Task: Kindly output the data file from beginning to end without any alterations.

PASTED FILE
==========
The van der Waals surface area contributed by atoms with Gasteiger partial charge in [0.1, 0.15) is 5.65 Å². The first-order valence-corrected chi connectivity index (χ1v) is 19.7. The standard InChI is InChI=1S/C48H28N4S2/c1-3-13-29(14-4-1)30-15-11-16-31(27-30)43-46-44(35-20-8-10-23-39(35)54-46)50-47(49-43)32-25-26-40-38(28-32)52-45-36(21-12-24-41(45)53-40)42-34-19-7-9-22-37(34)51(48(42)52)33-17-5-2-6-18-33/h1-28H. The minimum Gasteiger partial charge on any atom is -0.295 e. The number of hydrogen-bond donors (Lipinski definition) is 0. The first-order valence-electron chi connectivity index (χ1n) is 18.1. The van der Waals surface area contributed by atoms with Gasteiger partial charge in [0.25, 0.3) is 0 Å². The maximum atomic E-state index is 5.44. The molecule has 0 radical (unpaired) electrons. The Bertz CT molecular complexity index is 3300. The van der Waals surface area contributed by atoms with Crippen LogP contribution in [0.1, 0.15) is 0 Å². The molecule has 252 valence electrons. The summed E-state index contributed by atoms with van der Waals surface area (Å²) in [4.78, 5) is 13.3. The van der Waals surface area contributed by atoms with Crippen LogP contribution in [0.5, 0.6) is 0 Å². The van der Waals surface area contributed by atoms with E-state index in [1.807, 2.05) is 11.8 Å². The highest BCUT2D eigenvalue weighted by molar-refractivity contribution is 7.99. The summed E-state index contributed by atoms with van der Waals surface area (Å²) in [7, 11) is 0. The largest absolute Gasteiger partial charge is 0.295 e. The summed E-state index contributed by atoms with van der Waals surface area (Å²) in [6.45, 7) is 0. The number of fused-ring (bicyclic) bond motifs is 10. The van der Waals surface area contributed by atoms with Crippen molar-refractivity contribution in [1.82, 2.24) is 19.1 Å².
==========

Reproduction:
The van der Waals surface area contributed by atoms with Gasteiger partial charge in [0.1, 0.15) is 5.65 Å². The first-order valence-corrected chi connectivity index (χ1v) is 19.7. The standard InChI is InChI=1S/C48H28N4S2/c1-3-13-29(14-4-1)30-15-11-16-31(27-30)43-46-44(35-20-8-10-23-39(35)54-46)50-47(49-43)32-25-26-40-38(28-32)52-45-36(21-12-24-41(45)53-40)42-34-19-7-9-22-37(34)51(48(42)52)33-17-5-2-6-18-33/h1-28H. The minimum Gasteiger partial charge on any atom is -0.295 e. The number of hydrogen-bond donors (Lipinski definition) is 0. The first-order valence-electron chi connectivity index (χ1n) is 18.1. The van der Waals surface area contributed by atoms with Gasteiger partial charge in [0.25, 0.3) is 0 Å². The maximum atomic E-state index is 5.44. The molecule has 0 radical (unpaired) electrons. The Bertz CT molecular complexity index is 3300. The van der Waals surface area contributed by atoms with Crippen LogP contribution in [0.1, 0.15) is 0 Å². The molecule has 252 valence electrons. The summed E-state index contributed by atoms with van der Waals surface area (Å²) in [4.78, 5) is 13.3. The van der Waals surface area contributed by atoms with Crippen LogP contribution in [0.5, 0.6) is 0 Å². The van der Waals surface area contributed by atoms with E-state index in [1.807, 2.05) is 11.8 Å². The highest BCUT2D eigenvalue weighted by molar-refractivity contribution is 7.99. The summed E-state index contributed by atoms with van der Waals surface area (Å²) in [7, 11) is 0. The largest absolute Gasteiger partial charge is 0.295 e. The summed E-state index contributed by atoms with van der Waals surface area (Å²) in [6.45, 7) is 0. The number of fused-ring (bicyclic) bond motifs is 10. The van der Waals surface area contributed by atoms with Crippen molar-refractivity contribution in [1.82, 2.24) is 19.1 Å².